Study Suggests Link Between Achievement and Curriculum Choice in High-Poverty Elementary Schools


MOUNTAIN VIEW, CA—Does a school’s performance on California’s Academic Performance Index (API) relate to the use of a particular curriculum program? An analysis released today by EdSource from a large-scale survey of elementary schools serving similarly-challenged students suggests an answer.

School APIs are based on student test scores on the California Standards Tests, which measure how well students at the school are mastering grade level academic standards. According to many experts, California’s K-12 academic standards, adopted in the late 1990s, are among the most challenging in the nation.

The new analysis found that for English language arts, using the Open Court curriculum program school-wide did appear to make a difference in a school’s API score. Open Court appeared to be most effective when it was:

  • used intensively—i.e., all teachers in the school reported using Open Court daily;
  • combined with a coherent, school-wide, standards-based instructional program; and
  • combined with the frequent use of student assessment data to improve instruction.

Open Court is one of two main English language arts curriculum packages currently approved by the State Board of Education in California. The new findings are the result of an extended regression analysis of survey data collected last spring from 5,500 K-5 classroom teachers in 257 schools from 145 different districts.

Joanne Jacobs has more.

4 thoughts on “Study Suggests Link Between Achievement and Curriculum Choice in High-Poverty Elementary Schools”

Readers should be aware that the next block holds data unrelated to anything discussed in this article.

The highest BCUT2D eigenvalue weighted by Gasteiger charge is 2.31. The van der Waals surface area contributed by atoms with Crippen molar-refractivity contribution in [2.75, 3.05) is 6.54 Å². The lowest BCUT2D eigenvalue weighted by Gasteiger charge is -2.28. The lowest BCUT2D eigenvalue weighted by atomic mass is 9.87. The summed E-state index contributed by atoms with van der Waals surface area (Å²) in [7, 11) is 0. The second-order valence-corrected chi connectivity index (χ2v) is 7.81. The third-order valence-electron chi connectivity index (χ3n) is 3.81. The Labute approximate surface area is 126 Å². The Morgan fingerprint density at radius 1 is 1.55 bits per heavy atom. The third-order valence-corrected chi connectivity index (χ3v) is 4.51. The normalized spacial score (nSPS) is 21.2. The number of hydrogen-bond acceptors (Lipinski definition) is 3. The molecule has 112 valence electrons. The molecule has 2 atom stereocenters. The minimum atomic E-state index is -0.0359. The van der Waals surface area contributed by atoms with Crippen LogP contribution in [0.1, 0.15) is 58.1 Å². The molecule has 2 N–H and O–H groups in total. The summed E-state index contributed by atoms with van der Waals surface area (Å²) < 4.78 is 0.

1. According to the Open Court Web site:
    “Open Court Reading is a research-based curriculum grounded in systematic, explicit instruction of phonemic awareness, phonics and word knowledge, comprehension skills and strategies, inquiry skills and strategies, and writing and language arts skills and strategies.”
    Open Court is exactly the kind of reading curriculum that the MMSD refuses to use, prefering instead balanced literacy, which is primarily a new name for the discredited whole language approach to teaching reading.
    Open Court:

  2. Reading through the entire report was interesting. In the study, Open Court was associated with higher California API’s than Houghton Mifflin Reading, the other state endorsed reading series in California. 94% of schools in the study used one or the other. This is really a performance comparison between two series with similar philosophies and objectives than a “phonics vs. balanced literacy” comparison.
    An important factor in the performance differences seems to be that schools using Open Court were more likely to use the series intensively, report greater consistency within grade levels, report greater alignment between grade levels, and report greater use of data-based decision making.
    There is a story about Open Court here, to be sure. But the bigger story is the professional learning community angle, in my opinion.

  3. Tim,
    Good thoughts, as always.
    However, I might argue that a well-written, well-sequenced, well-research curriculum, like Open Court, stimulates a professional learning community, because all of the teachers can compare notes, support each other, compare kids, and gain a sense of direction. That community is hard to build, I’d think, when balanced literacy leaves each teacher to invent her own curriculum day after day.

  4. Implementing a new curriculum can be a focus for beginning to work more collaboratively and with more unity of practice. And different curricula by their design may promote collaboration and common assessments, where others may make it easier to go your own way. It could also be that stronger professional learning communities are more likely to select curricula that are effective for the student population they serve and then implement well.
    I’d agree with Michael Kirst that there are some very provocative results in this study.

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